Emphasize pilot projects to get real-world data on impact of automated vehicles, recommends United Kingdom mobility inquiry.

The report, a product from the Commission on Travel Demand, outlined the current state of shared mobility in the United Kingdom and recommended paths forward.

Date Posted

Shared mobility – where now, where next?

Summary Information

The Commission on Travel Demand, an independent group of United Kingdom transportation experts, performed an inquiry into shared mobility to understand its impacts and potential future. Their report, "Shared Mobility – Where Now, Where Next?" details the current state of the practice, reviews evidence for shared mobility's benefits, and explores policy options for governments or agencies looking to encourage the deployment and adoption of shared mobility. While a number of their final recommendations are specific to the British shared mobility environment, or addressed to specific governmental institutions, others are relevant to any organization wishing to promote shared mobility.

Lessons Learned

  • Shared mobility options should be placed within a road user hierarchy directly linked to the public policy outcomes they can deliver. By increasing the transparency of options and their impacts, it is easier to make the case for shared modes.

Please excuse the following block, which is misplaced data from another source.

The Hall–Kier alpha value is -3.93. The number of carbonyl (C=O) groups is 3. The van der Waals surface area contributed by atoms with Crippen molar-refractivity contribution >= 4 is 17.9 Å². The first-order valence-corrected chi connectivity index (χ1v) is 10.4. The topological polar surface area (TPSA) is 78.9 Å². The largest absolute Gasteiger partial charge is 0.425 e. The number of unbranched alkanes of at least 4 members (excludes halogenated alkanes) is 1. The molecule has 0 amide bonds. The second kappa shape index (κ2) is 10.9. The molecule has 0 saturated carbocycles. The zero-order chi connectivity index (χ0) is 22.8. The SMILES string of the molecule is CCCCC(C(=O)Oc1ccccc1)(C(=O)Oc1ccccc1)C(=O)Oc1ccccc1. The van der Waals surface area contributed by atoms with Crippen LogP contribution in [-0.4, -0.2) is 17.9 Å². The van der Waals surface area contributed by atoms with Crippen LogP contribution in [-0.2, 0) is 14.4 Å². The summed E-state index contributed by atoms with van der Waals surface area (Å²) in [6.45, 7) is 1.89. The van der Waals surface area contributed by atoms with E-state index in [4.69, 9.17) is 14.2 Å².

• Future research programs on shared use transportation should focus on understanding when and how sharing works, and what is required to grow and sustain shared mobility. Through this, an understanding of how to overcome barriers for different users may be developed.
  • Suggest synthesis of a literature review to understand the benefits of public- and private-sector carpooling arrangements, and to identify the scale of potential operational, emissions, and community benefits.
  • Regional or local transportation agencies should establish a shared mobility strategy, with the goal of reducing individual vehicle ownership and promoting access to the cleaner fleet.
  • Agencies should develop a vision for a transition to a smaller vehicle fleet to reduce emissions impacts.
  • When forecasting future road traffic, cover a wide range of possible vehicle ownership futures—market saturation of automated vehicles will not reach 100 percent overnight.
  • Shared automated vehicle projects and pilots should be prioritized in automated vehicle-related research.
  • Mobility hubs should be piloted and used to create real-world guidance and workable standards.
  • The government should take the lead in the field, providing seed funding for pilots to encourage building of shared mobility practices.
  • Recommend exploring and understanding a range of models for transitioning from pilots to full applications.
  • Roadmaps for mobility deployment should pay particular attention to the different aspects of data governance that relate to shared mobility.
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